Dr Catherine Nall on The Wife of Bath's Tale.
Dr Nall is an expert on Chaucer and has published extensively on fifteenth-century literature. To work with Dr Nall and to discover more about medieval writing and culture, explore our Medieval Studies MA. If you wish to study medieval texts among those from a range of other periods, a great course on which to do so is our English Literature MA.
- Chaucer's only Arthurian romance
- Uses the romance convention where the past is juxtaposed with the present
- Anti-fraternal satire: The Wife of Bath's digression is a social critique of the corrupt friars that make it into every area of domestic life
- The Wife of Bath's Tale as a type of the 'Loathly Lady' genre, but Chaucer subverts some of the central conventions:
- In other tales the man seeks for what women most desire in return for marriage to the loathly lady, who gives them a choice between having her beautiful by day and ugly by night, or ugly by day and beautiful at night. The knight hands over the choice to the lady, who turns out to have been enchanted by her evil stepmother all along.
- Chaucer makes several significant changes:
- The central characters have no names
- The knight's crime is rape, which makes the connection between the crime and punishment clearer.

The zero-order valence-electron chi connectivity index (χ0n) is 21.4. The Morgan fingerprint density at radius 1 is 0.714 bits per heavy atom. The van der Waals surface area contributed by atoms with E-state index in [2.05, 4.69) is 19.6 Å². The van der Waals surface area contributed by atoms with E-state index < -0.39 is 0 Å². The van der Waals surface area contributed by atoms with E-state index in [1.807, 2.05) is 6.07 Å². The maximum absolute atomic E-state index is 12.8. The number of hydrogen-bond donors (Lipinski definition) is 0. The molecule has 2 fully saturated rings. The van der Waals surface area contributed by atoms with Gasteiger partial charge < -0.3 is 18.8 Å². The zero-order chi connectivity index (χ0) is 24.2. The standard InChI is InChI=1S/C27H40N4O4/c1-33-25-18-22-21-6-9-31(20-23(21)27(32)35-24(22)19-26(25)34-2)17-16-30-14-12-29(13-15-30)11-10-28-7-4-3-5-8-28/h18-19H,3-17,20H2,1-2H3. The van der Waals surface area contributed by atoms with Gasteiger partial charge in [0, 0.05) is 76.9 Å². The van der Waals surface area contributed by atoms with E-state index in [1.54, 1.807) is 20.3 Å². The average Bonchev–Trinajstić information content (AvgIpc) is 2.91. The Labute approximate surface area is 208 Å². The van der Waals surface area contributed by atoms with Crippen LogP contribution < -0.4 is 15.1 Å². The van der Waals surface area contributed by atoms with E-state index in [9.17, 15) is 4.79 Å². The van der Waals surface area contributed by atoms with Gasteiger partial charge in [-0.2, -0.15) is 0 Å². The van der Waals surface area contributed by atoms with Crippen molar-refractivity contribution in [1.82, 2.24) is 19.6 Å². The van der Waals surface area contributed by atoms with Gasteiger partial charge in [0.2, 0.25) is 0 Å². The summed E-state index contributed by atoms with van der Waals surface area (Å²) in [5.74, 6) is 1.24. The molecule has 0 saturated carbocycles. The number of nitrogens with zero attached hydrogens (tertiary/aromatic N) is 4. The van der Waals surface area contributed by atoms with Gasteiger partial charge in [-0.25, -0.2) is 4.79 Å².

- There is no description of the loathliness of the loathly lady
- Chaucer introduces a difference in social status between the knight and the loathly lady, allowing for the lady's speech on 'gentilesse'
- The nature of the choce the knight must make is different
- There is no curse, so that the loathly lady seems to be in control of her own transformation.
In th' olde dayes of the Kyng Arthour,
Of which that Britons speken greet honour,
Al was this land fulfild of fayerye.
The elf-queene, with hir joly compaignye,
Daunced ful ofte in many a grene mede.
This was the olde opinion, as I rede;
I speke of manye hundred yeres ago.
But now kan no man se none elves mo,
For now the grete charitee and prayeres
Of lymytours and othere hooly freres,
That serchen every lond and every streem,
As thikke as motes in the sonne-beem,
Blessynge halles, chambres, kichenes, boures,
Citees, burghes, castels, hye toures,
Thropes, bernes, shipnes, dayeryes --
This maketh that ther ben no fayeryes.
No creature saugh he that bar lyf,
Save on the grene he saugh sittynge a wyf --
A fouler wight ther may no man devyse.
Thou art so loothly, and so oold also,
And therto comen of so lough a kynde,
That litel wonder is thogh I walwe and wynde.
So wolde God myn herte wolde breste!"